4.Accomplishments
1. Develop antifungal natural products. Because many organisms contain inherent protective mechanisms the natural environment is a rich source for compounds to treat fungal diseases. Scientists at the National Center for Natural Products Research (NCNPR) at the University of Mississippi in Oxford, MS, aim to discover novel antifungal compounds for treating life-threatening opportunistic fungal infections. This ongoing program covers various aspects of drug discovery including screening and isolation of natural product antifungal compounds, determining their mechanism of action, and understanding potential resistance mechanisms. In this past year, over 4,000 natural product samples were screened for antifungal activity against 5 different fungal pathogens, and over 50 “hits” were identified. The mechanism of action of 8 antifungal compounds was analyzed by genomic and genetic approaches, and 2 potentially novel antifungal pathways were identified. Several important achievements have resulted in the past year including: (a) the isolation and identification of new antifungal compounds, and (b) the identification of new molecular pathways (heme synthesis and fatty acid metabolism) targeted by two different antifungal compounds. These pathways are new in that they are not targeted by current antifungal drugs used clinically. These accomplishments may lead to new treatments for numerous diseases of plants, animals, and humans.

2. Develop agents for prevention/treatment of poison ivy dermatitis. Poison ivy is a widespread plant that causes an itching rash in most people who touch it. Scientists at the National Center for Natural Products Research (NCNPR) at the University of Mississippi in Oxford, MS, are developing preventive treatments for poison ivy dermititus. Two lead compounds shown to be effective in animal models for desensitization to poison ivy dermatitis are now undergoing bioavailability and toxicology studies expected to be completed in August, 2012. These compounds are also now undergoing formulation development studies. A batch of pharmaceutical-grade ingredient of one of the lead compounds has been manufactured in anticipation of upcoming clinical studies. These accomplishments may lead to new products for a common but serious condition.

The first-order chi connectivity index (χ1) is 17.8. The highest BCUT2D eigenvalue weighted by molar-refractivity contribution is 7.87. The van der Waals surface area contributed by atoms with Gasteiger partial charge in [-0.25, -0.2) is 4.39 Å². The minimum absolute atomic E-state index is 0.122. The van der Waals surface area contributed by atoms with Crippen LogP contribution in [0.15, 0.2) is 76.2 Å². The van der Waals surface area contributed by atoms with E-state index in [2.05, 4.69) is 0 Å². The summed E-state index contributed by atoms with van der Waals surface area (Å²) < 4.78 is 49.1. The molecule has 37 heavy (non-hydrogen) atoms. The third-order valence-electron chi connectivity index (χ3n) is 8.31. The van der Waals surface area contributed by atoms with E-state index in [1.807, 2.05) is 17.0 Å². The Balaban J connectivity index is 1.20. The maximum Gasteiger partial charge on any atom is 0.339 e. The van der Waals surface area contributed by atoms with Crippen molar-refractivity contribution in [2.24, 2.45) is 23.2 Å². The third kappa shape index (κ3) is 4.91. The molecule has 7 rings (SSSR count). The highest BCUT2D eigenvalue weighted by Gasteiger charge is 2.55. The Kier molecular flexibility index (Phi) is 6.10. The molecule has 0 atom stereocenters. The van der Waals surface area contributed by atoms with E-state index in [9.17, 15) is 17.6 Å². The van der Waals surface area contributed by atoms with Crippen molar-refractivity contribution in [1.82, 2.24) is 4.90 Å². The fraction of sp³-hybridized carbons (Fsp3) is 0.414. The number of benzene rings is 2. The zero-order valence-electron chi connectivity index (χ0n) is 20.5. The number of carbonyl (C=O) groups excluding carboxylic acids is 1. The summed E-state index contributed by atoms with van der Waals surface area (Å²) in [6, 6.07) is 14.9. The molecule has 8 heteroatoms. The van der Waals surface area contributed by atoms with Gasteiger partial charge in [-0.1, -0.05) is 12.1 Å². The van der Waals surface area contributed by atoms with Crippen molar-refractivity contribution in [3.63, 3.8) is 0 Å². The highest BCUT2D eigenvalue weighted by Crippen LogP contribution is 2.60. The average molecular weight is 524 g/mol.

3. Develop treatments for cancer. A cancer research program requires a drug discovery program in order to explore all avenues of treatment. Scientists at the National Center for Natural Products Research (NCNPR) at the University of Mississippi in Oxford, MS, operate the Drug Discovery Core of the University of Mississippi Medical Center (UMMC) Cancer Institute. Because the NCNPR core group accelerated the development of screening assays that target signal-transduction pathways known to be involved in the expression of cancers, this new screening program is one year ahead of its original development plan. Over 500 crude plant extracts and 50 pure compounds have now been screened for anticancer activity. The most promising anticancer compounds will be produced in quantities required for further development and evaluation by the UMMC Cancer Institute, which may lead to new treatments for cancer.

4. Discovery of new drugs to prevent or treat diseases caused by protozoans. New drugs for malaria and leishmaniasis will reduce risk of treatment failure, reduce risk of developing resistance, and reduce side-effects of the drug now commonly used. This year scientists at the National Center for Natural Products Research (NCNPR) at the University of Mississippi in Oxford, MS, screened hundreds of natural products and synthetic analogs of natural products for activity against malarial and leishmaniasis. A number of novel anti-protozoal compounds were discovered. These accomplishments contribute to efforts to fight these widespread diseases.